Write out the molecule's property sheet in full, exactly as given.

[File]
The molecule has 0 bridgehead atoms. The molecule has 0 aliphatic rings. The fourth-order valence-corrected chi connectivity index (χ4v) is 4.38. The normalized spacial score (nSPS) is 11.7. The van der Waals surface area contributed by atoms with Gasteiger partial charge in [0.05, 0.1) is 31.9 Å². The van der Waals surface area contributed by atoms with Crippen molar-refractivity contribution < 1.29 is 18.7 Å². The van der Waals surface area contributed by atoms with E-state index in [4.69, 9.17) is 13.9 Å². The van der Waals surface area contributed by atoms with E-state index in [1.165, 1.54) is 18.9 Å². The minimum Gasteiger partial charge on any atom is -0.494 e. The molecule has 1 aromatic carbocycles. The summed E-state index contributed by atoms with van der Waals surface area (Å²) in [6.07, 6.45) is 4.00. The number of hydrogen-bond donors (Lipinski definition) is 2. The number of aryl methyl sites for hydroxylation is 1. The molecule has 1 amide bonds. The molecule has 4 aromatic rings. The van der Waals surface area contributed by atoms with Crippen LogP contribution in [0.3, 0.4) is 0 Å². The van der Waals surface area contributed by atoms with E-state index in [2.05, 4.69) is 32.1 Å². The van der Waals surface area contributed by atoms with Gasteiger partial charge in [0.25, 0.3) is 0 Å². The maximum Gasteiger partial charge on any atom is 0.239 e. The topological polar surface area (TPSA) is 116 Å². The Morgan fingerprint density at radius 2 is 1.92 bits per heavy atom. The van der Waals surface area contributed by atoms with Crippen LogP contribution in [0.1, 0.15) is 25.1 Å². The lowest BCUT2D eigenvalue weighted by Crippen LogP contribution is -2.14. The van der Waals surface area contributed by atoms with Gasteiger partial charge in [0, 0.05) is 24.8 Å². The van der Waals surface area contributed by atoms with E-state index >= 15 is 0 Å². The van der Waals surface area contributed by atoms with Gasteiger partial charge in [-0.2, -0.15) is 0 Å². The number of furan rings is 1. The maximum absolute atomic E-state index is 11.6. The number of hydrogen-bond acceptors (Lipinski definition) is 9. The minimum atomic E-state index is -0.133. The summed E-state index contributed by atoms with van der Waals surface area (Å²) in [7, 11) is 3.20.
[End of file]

The molecule has 0 bridgehead atoms. The molecule has 0 aliphatic rings. The fourth-order valence-corrected chi connectivity index (χ4v) is 4.38. The normalized spacial score (nSPS) is 11.7. The van der Waals surface area contributed by atoms with Gasteiger partial charge in [0.05, 0.1) is 31.9 Å². The van der Waals surface area contributed by atoms with Crippen molar-refractivity contribution < 1.29 is 18.7 Å². The van der Waals surface area contributed by atoms with E-state index in [4.69, 9.17) is 13.9 Å². The van der Waals surface area contributed by atoms with E-state index in [1.165, 1.54) is 18.9 Å². The minimum Gasteiger partial charge on any atom is -0.494 e. The molecule has 1 aromatic carbocycles. The summed E-state index contributed by atoms with van der Waals surface area (Å²) in [6.07, 6.45) is 4.00. The number of hydrogen-bond donors (Lipinski definition) is 2. The number of aryl methyl sites for hydroxylation is 1. The molecule has 1 amide bonds. The molecule has 4 aromatic rings. The van der Waals surface area contributed by atoms with Crippen LogP contribution in [0.3, 0.4) is 0 Å². The van der Waals surface area contributed by atoms with E-state index in [2.05, 4.69) is 32.1 Å². The van der Waals surface area contributed by atoms with Gasteiger partial charge in [0.25, 0.3) is 0 Å². The maximum Gasteiger partial charge on any atom is 0.239 e. The topological polar surface area (TPSA) is 116 Å². The Morgan fingerprint density at radius 2 is 1.92 bits per heavy atom. The van der Waals surface area contributed by atoms with Crippen LogP contribution in [0.1, 0.15) is 25.1 Å². The lowest BCUT2D eigenvalue weighted by Crippen LogP contribution is -2.14. The van der Waals surface area contributed by atoms with Gasteiger partial charge in [0, 0.05) is 24.8 Å². The van der Waals surface area contributed by atoms with E-state index >= 15 is 0 Å². The van der Waals surface area contributed by atoms with Gasteiger partial charge in [-0.2, -0.15) is 0 Å². The number of furan rings is 1. The maximum absolute atomic E-state index is 11.6. The number of hydrogen-bond acceptors (Lipinski definition) is 9. The minimum atomic E-state index is -0.133. The summed E-state index contributed by atoms with van der Waals surface area (Å²) in [7, 11) is 3.20.